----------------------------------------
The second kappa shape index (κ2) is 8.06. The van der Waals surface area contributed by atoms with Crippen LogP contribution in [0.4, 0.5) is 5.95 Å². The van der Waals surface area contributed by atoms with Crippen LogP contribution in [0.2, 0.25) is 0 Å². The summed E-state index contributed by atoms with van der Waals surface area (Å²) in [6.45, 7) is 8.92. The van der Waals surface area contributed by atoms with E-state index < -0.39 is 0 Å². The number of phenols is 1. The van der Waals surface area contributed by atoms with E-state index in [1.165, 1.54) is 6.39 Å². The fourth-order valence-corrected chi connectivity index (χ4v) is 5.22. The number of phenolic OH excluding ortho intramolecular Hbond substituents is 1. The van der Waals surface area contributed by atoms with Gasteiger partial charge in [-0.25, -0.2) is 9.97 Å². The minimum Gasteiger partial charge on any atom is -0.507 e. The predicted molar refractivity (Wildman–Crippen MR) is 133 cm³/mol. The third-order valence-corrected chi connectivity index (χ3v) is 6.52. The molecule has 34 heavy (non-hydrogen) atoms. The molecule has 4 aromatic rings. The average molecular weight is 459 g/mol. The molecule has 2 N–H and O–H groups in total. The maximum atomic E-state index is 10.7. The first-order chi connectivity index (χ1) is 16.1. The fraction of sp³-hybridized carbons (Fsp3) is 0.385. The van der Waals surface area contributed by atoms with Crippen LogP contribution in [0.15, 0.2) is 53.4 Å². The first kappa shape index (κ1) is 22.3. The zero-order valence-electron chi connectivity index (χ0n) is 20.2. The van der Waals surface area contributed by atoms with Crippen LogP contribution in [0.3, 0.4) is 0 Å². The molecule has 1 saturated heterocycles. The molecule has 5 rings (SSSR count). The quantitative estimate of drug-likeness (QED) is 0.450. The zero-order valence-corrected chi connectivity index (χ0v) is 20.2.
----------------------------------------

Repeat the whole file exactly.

The second kappa shape index (κ2) is 8.06. The van der Waals surface area contributed by atoms with Crippen LogP contribution in [0.4, 0.5) is 5.95 Å². The van der Waals surface area contributed by atoms with Crippen LogP contribution in [0.2, 0.25) is 0 Å². The summed E-state index contributed by atoms with van der Waals surface area (Å²) in [6.45, 7) is 8.92. The van der Waals surface area contributed by atoms with E-state index < -0.39 is 0 Å². The number of phenols is 1. The van der Waals surface area contributed by atoms with E-state index in [1.165, 1.54) is 6.39 Å². The fourth-order valence-corrected chi connectivity index (χ4v) is 5.22. The number of phenolic OH excluding ortho intramolecular Hbond substituents is 1. The van der Waals surface area contributed by atoms with Gasteiger partial charge in [-0.25, -0.2) is 9.97 Å². The minimum Gasteiger partial charge on any atom is -0.507 e. The predicted molar refractivity (Wildman–Crippen MR) is 133 cm³/mol. The third-order valence-corrected chi connectivity index (χ3v) is 6.52. The molecule has 34 heavy (non-hydrogen) atoms. The molecule has 4 aromatic rings. The average molecular weight is 459 g/mol. The molecule has 2 N–H and O–H groups in total. The maximum atomic E-state index is 10.7. The first-order chi connectivity index (χ1) is 16.1. The fraction of sp³-hybridized carbons (Fsp3) is 0.385. The van der Waals surface area contributed by atoms with Crippen LogP contribution in [0.15, 0.2) is 53.4 Å². The first kappa shape index (κ1) is 22.3. The zero-order valence-electron chi connectivity index (χ0n) is 20.2. The van der Waals surface area contributed by atoms with Crippen LogP contribution in [0.3, 0.4) is 0 Å². The molecule has 1 saturated heterocycles. The molecule has 5 rings (SSSR count). The quantitative estimate of drug-likeness (QED) is 0.450. The zero-order valence-corrected chi connectivity index (χ0v) is 20.2.